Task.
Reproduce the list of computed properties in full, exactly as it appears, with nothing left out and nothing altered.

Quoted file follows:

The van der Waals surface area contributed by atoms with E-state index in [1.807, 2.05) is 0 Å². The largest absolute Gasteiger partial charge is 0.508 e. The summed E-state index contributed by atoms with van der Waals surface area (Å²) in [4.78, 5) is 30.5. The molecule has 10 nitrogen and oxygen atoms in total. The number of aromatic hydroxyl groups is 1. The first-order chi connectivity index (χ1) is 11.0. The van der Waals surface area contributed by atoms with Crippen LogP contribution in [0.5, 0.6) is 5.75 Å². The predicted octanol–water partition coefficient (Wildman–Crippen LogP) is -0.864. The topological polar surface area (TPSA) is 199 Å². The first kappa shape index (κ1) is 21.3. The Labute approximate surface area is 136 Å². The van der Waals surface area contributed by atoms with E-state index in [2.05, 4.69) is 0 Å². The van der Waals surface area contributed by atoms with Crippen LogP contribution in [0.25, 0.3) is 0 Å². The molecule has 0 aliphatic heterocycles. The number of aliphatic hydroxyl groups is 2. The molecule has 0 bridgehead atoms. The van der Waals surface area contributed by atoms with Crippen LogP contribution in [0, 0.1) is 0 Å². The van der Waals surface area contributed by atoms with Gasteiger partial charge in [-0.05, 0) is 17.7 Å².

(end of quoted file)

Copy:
The van der Waals surface area contributed by atoms with E-state index in [1.807, 2.05) is 0 Å². The largest absolute Gasteiger partial charge is 0.508 e. The summed E-state index contributed by atoms with van der Waals surface area (Å²) in [4.78, 5) is 30.5. The molecule has 10 nitrogen and oxygen atoms in total. The number of aromatic hydroxyl groups is 1. The first-order chi connectivity index (χ1) is 11.0. The van der Waals surface area contributed by atoms with Crippen LogP contribution in [0.5, 0.6) is 5.75 Å². The predicted octanol–water partition coefficient (Wildman–Crippen LogP) is -0.864. The topological polar surface area (TPSA) is 199 Å². The first kappa shape index (κ1) is 21.3. The Labute approximate surface area is 136 Å². The van der Waals surface area contributed by atoms with E-state index in [2.05, 4.69) is 0 Å². The van der Waals surface area contributed by atoms with Crippen LogP contribution in [0.25, 0.3) is 0 Å². The molecule has 0 aliphatic heterocycles. The number of aliphatic hydroxyl groups is 2. The molecule has 0 bridgehead atoms. The van der Waals surface area contributed by atoms with Crippen LogP contribution in [0, 0.1) is 0 Å². The van der Waals surface area contributed by atoms with Gasteiger partial charge in [-0.05, 0) is 17.7 Å².